One night last summer, I’d been at the pit with friends, smoking a joint and taking it easy, when Ryan came over and started talking to me, asking how my summer was going. I tried to play it casual, like it wasn’t a big deal, but my heart was pounding like crazy. He said, “You want to go for a drive?” We flew up the gravel hills, spraying mud out behind us, the engine as loud as the music—AC/DC, “Back in Black.” I laughed, feeling alive and excited. He said, “You’re some cool chick.” Later we shared sips of Southern Comfort around the fire, his arm warm behind my back while we talked about our families, my constant fights with my mom, his problems with his dad. We’d been together ever since.
I took a drag of the smoke. Ryan watched, giving his lazy smile as he leaned against his truck, one eye half closed, his hair winging out from underneath his ball cap. His friends had drifted off. It was the first week of January, and cold, but he wasn’t wearing a coat, only a thick brown sweater that made his eyes look like dark chocolate. He tucked his fingers into the front pocket of my jeans, pulled me close so I was leaning against him. He didn’t work out much but he did lots of physical labor—his body was hard, his stomach muscles tight. He was already six feet, so I had to reach up to give him a kiss. We made out for a while, the smoky, bitter taste of tobacco tangling on our tongues, his unshaved chin scraping against mine. We stopped kissing and I buried my face in the warmth of his neck, smelling his boy smell, feeling an ache all down my body, wishing it was just us, all the time, like this.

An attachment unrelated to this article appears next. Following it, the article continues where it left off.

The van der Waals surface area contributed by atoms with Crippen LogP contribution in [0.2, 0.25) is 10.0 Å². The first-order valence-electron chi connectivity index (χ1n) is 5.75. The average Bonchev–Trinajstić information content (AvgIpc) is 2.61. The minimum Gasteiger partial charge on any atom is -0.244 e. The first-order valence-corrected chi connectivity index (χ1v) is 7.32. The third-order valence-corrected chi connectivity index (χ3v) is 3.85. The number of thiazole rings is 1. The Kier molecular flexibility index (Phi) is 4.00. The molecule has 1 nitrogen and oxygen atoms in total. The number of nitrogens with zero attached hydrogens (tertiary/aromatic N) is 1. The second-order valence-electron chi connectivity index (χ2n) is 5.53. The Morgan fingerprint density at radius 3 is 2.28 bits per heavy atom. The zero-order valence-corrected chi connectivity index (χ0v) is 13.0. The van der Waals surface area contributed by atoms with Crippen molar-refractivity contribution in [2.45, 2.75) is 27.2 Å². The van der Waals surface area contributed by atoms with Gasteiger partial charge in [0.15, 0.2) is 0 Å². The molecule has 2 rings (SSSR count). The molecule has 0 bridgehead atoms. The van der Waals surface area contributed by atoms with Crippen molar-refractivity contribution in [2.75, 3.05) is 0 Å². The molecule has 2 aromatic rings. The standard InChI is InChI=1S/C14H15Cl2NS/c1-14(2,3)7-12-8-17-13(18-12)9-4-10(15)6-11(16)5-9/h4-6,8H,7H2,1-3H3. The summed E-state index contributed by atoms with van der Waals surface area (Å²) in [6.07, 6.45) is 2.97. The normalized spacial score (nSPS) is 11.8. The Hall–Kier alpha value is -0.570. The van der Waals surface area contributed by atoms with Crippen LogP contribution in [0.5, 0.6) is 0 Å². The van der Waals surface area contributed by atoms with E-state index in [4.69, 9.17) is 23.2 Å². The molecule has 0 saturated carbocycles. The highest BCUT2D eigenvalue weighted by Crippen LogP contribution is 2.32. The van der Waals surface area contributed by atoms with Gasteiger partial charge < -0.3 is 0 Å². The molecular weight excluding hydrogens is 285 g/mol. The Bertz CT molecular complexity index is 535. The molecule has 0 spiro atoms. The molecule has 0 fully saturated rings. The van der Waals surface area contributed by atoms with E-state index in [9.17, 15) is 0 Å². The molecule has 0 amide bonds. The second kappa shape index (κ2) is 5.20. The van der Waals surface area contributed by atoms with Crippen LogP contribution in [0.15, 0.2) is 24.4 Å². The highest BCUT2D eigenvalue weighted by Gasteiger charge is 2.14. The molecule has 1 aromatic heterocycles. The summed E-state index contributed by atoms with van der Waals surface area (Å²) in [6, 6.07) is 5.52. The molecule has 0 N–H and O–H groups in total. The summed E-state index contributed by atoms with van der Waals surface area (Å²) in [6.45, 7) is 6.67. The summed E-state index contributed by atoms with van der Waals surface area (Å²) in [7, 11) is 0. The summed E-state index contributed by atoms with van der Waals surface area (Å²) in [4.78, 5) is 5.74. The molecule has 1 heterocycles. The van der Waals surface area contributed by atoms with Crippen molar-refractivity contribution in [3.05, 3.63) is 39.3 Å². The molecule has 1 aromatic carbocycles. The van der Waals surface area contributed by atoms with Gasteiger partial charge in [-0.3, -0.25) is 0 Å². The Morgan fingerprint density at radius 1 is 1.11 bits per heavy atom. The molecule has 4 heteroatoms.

“Can you come over tonight?” he whispered in my ear.
I smiled against his skin. “Maybe.”
Even though I’d turned eighteen at the end of December, I still had a curfew on weeknights. Weekends, my parents were a little easier—I just had to call when I got where I was going, to let them know I was okay, and I couldn’t stay out all night unless I was sleeping over at a friend’s, but my mom was a hard-ass if I was even a minute late. I tried to spend as much time as possible with Ryan, going for drives, messing around in his truck, his basement, wherever we could be alone. We’d gone all the way after dating a couple of months—he was the first boy I’d ever been with. His dad had been at the bar, his mom, a nurse, working late at the hospital. We smoked a joint, then made out in his bed, Nirvana playing softly in the background, the sweet scent of a candle mixing with marijuana. I was excited, my head spinning from the pot, my body grinding against him, our naked chests warm against each other. We took off the rest of our clothes, shy under the blankets. “Do you want me to stop?” he whispered.